I Heart Butt Drugs

Did the name of this post make you stop and click?

There’s a reason for that, but we’ll get to that in a minute. Let’s talk more about, “I Heart Butt Drugs” first.

That’s a direct quote from a billboard I came across as my family drove from Louisville, KY into Indiana.

The beautifully crafted copy was framed by ice cream cones.

Butt Drugs and ice cream cones?

My curiosity was peaked. Google was being searched within seconds. It turns out that Butt Drugs is a real pharmacy.

The store has been charming people with its unique name for three generations. William (Blackie) Butt, R.Ph. established the family pharmacy in 1952. The company operated as a standard pharmacy until 2001 when Katie Butt took over. It was Katie’s marketing chops that took the Butt dynasty to the next level.

She embraced the name that makes them stand out from national chains. Katie launched merch, an online store, and ad campaigns all about Butt Drugs.

Katie understands that their name is a pattern interrupt. You can’t read, “I Heart Butt Drugs” and not be curious. It’s the reason you clicked on this link and are reading my post right now.

This pattern interrupt alone won’t make them successful, BUTT it’s enough to give them a shot with customers who would otherwise drive down the street to Walgreens, CVS, or Rite Aid.

Don’t be afraid to be different. A little shock might do your brand some good.

The job of great marketing is to make the right people stop and take notice. Figure out the patterns of the people you’re trying to reach and how you can interrupt those patterns with a relevant message they want and need to hear.

This post was originally delivered to The Recipe community. The Recipe is an email I send each Friday for entrepreneurs and marketers. You can Sign Up Right Here

Does Your Brand Have Bad Habits?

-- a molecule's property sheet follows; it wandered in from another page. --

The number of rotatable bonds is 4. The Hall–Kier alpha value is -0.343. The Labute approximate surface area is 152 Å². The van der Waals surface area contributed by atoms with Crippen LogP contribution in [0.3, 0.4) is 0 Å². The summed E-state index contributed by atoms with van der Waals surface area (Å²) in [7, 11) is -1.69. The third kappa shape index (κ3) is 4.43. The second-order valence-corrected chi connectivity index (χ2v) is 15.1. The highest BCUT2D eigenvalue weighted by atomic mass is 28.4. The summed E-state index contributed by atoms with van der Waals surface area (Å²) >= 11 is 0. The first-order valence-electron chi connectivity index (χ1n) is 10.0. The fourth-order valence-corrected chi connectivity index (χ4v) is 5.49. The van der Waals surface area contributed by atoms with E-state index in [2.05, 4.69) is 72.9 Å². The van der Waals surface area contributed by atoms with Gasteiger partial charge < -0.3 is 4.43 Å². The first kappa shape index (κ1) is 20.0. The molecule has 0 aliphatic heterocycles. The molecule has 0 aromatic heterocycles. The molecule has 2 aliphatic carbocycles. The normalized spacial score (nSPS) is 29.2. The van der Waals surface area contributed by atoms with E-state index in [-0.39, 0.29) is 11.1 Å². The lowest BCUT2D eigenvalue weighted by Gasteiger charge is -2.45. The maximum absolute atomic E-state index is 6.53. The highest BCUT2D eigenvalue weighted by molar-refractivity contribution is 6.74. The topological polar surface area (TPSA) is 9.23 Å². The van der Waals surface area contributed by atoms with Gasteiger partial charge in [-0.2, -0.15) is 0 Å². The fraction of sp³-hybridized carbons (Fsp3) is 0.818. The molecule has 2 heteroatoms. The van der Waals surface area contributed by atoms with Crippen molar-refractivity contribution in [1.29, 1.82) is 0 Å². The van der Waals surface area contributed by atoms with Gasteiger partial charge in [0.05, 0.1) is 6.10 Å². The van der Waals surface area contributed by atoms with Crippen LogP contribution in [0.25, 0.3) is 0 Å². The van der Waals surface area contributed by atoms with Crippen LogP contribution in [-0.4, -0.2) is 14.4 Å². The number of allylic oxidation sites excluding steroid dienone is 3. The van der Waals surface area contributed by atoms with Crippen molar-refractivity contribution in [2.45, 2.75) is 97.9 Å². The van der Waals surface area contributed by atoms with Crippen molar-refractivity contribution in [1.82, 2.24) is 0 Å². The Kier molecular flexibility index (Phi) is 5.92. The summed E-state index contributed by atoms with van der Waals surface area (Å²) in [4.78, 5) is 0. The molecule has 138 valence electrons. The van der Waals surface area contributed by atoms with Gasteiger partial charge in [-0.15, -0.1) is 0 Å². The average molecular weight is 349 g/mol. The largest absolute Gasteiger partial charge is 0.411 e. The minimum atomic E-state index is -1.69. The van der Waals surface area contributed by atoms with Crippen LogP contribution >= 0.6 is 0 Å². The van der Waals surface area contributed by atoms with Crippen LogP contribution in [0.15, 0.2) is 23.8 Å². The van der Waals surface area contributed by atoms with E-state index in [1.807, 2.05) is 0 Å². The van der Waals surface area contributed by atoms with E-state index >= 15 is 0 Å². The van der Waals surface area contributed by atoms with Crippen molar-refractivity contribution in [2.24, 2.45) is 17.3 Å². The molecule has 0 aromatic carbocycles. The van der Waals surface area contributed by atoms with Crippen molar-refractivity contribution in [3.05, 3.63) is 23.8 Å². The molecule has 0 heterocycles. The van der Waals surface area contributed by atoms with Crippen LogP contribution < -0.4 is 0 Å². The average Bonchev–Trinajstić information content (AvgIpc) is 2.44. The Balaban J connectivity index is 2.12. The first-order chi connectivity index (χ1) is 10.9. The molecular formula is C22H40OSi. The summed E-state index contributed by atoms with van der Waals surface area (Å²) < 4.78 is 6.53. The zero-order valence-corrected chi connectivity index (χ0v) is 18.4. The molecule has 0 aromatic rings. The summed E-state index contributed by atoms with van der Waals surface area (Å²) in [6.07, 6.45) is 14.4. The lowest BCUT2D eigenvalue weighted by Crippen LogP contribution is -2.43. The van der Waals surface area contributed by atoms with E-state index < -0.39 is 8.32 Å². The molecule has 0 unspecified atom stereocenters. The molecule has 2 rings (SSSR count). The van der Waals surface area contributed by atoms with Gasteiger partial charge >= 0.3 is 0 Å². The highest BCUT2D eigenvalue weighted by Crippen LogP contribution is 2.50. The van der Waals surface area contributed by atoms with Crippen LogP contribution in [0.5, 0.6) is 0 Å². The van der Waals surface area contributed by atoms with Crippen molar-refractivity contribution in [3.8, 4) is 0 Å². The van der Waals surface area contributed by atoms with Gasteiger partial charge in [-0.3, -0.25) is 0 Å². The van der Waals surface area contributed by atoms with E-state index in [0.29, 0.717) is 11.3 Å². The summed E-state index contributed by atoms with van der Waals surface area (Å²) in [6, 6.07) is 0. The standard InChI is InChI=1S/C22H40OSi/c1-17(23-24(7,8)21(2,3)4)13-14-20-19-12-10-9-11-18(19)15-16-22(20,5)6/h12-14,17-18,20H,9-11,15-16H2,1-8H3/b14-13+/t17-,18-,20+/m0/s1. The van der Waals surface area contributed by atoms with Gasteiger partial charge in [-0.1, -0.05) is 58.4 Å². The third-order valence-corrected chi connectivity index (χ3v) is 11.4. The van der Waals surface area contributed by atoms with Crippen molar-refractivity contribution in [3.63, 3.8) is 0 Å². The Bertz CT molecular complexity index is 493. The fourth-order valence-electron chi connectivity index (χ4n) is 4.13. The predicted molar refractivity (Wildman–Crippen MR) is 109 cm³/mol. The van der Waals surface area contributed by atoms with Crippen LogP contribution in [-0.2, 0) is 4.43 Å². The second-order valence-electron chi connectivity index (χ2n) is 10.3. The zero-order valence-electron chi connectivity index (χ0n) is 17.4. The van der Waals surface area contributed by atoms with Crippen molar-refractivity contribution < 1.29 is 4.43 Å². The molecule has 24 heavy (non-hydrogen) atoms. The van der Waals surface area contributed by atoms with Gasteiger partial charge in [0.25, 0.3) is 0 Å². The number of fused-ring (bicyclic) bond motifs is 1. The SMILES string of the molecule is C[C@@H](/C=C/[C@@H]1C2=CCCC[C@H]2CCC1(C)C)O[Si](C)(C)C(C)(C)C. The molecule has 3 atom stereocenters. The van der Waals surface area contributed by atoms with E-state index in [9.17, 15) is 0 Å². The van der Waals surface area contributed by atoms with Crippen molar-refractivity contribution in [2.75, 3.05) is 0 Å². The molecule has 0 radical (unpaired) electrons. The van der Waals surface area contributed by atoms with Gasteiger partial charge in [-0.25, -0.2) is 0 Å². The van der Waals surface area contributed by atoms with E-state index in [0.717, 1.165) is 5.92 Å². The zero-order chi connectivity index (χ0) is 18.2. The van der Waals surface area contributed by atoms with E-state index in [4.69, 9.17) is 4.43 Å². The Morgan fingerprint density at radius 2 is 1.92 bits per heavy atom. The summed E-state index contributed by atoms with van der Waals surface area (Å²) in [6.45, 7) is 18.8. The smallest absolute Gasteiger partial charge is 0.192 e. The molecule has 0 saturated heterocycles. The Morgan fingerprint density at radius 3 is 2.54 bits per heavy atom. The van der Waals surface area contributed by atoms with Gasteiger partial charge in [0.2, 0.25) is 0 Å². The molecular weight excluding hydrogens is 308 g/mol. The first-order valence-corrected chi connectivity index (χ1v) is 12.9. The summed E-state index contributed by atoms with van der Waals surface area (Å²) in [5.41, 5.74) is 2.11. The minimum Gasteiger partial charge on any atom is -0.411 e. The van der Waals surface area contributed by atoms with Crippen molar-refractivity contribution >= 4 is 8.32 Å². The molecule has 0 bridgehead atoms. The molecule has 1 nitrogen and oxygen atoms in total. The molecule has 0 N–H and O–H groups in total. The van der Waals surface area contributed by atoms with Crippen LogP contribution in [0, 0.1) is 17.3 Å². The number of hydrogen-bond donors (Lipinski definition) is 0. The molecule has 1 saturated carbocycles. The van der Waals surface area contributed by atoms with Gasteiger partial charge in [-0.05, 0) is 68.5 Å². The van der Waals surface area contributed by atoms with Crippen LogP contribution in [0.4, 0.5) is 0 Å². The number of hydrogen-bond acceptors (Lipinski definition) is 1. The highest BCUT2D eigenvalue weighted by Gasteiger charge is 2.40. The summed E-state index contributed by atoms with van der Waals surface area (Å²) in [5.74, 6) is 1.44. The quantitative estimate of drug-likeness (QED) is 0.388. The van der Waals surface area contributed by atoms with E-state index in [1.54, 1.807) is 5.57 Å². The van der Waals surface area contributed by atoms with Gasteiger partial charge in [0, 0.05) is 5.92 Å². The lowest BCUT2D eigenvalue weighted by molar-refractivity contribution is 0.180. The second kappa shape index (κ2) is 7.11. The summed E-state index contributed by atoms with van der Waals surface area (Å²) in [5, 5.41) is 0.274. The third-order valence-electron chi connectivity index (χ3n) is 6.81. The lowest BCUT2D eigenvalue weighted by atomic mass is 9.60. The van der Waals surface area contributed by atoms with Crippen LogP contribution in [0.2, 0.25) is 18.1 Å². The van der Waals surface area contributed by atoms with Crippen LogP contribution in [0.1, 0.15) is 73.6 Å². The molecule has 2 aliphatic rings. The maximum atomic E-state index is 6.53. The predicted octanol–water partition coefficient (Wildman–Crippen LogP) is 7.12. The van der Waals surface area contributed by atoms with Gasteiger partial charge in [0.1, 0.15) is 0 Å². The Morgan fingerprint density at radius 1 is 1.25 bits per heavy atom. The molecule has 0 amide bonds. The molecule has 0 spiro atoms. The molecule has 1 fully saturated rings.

Man Smoking Showing Brand Habits

I can go out and ride my bike for an hour, or I can go to the bar and drink two beers.

What vote will I cast today?

“Every action you take is a vote for the type of person you wish to become. No single instance will transform your beliefs, but as the votes build up, so does the evidence of your new identity.” 

– James Clear, Atomic Habits

This idea from James Clear applies to the brand you’re building as well.

You can apologize to a customer when they’re unhappy and offer a refund, or you can refuse the refund and keep their money.

You can buy the cheapest materials to put behind the walls where your customer will never see, or you can demand quality in all aspects of construction.

You can offer a genuine please and thank you to every customer, or you can just get on with the next transaction.

Your decision is casting a vote for the type of brand you wish to become. No single customer transaction will transform your brand, but as the votes build up, so does the evidence of your brand identity.

Core values, mission statements, and manifestos are pointless if you don’t back them up with habits and cast votes every day.

The first step is deciding what type of brand you want to become.

 

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